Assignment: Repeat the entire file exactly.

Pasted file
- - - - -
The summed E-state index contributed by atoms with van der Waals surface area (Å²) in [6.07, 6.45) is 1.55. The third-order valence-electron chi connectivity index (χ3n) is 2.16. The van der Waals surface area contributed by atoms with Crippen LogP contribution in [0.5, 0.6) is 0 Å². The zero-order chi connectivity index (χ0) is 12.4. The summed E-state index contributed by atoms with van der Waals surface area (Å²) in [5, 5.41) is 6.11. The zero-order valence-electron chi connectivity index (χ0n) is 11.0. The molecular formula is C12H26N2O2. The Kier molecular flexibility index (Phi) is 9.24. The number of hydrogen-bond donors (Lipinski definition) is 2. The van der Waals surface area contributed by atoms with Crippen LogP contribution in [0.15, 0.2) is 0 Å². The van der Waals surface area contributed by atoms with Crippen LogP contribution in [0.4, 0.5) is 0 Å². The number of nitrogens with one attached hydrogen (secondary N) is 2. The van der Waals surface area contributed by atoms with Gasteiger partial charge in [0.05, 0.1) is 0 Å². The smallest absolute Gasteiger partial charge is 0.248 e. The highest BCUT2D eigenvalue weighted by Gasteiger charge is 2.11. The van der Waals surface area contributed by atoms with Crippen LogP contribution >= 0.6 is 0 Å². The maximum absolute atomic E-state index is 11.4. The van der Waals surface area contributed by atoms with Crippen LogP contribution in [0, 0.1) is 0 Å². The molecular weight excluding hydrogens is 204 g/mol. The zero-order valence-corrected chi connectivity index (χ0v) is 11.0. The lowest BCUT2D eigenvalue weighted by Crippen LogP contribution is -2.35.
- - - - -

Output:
The summed E-state index contributed by atoms with van der Waals surface area (Å²) in [6.07, 6.45) is 1.55. The third-order valence-electron chi connectivity index (χ3n) is 2.16. The van der Waals surface area contributed by atoms with Crippen LogP contribution in [0.5, 0.6) is 0 Å². The zero-order chi connectivity index (χ0) is 12.4. The summed E-state index contributed by atoms with van der Waals surface area (Å²) in [5, 5.41) is 6.11. The zero-order valence-electron chi connectivity index (χ0n) is 11.0. The molecular formula is C12H26N2O2. The Kier molecular flexibility index (Phi) is 9.24. The number of hydrogen-bond donors (Lipinski definition) is 2. The van der Waals surface area contributed by atoms with Crippen LogP contribution in [0.15, 0.2) is 0 Å². The van der Waals surface area contributed by atoms with Crippen LogP contribution in [0.4, 0.5) is 0 Å². The number of nitrogens with one attached hydrogen (secondary N) is 2. The van der Waals surface area contributed by atoms with Gasteiger partial charge in [0.05, 0.1) is 0 Å². The smallest absolute Gasteiger partial charge is 0.248 e. The highest BCUT2D eigenvalue weighted by Gasteiger charge is 2.11. The van der Waals surface area contributed by atoms with Crippen LogP contribution >= 0.6 is 0 Å². The maximum absolute atomic E-state index is 11.4. The van der Waals surface area contributed by atoms with Crippen LogP contribution in [0, 0.1) is 0 Å². The molecular weight excluding hydrogens is 204 g/mol. The zero-order valence-corrected chi connectivity index (χ0v) is 11.0. The lowest BCUT2D eigenvalue weighted by Crippen LogP contribution is -2.35.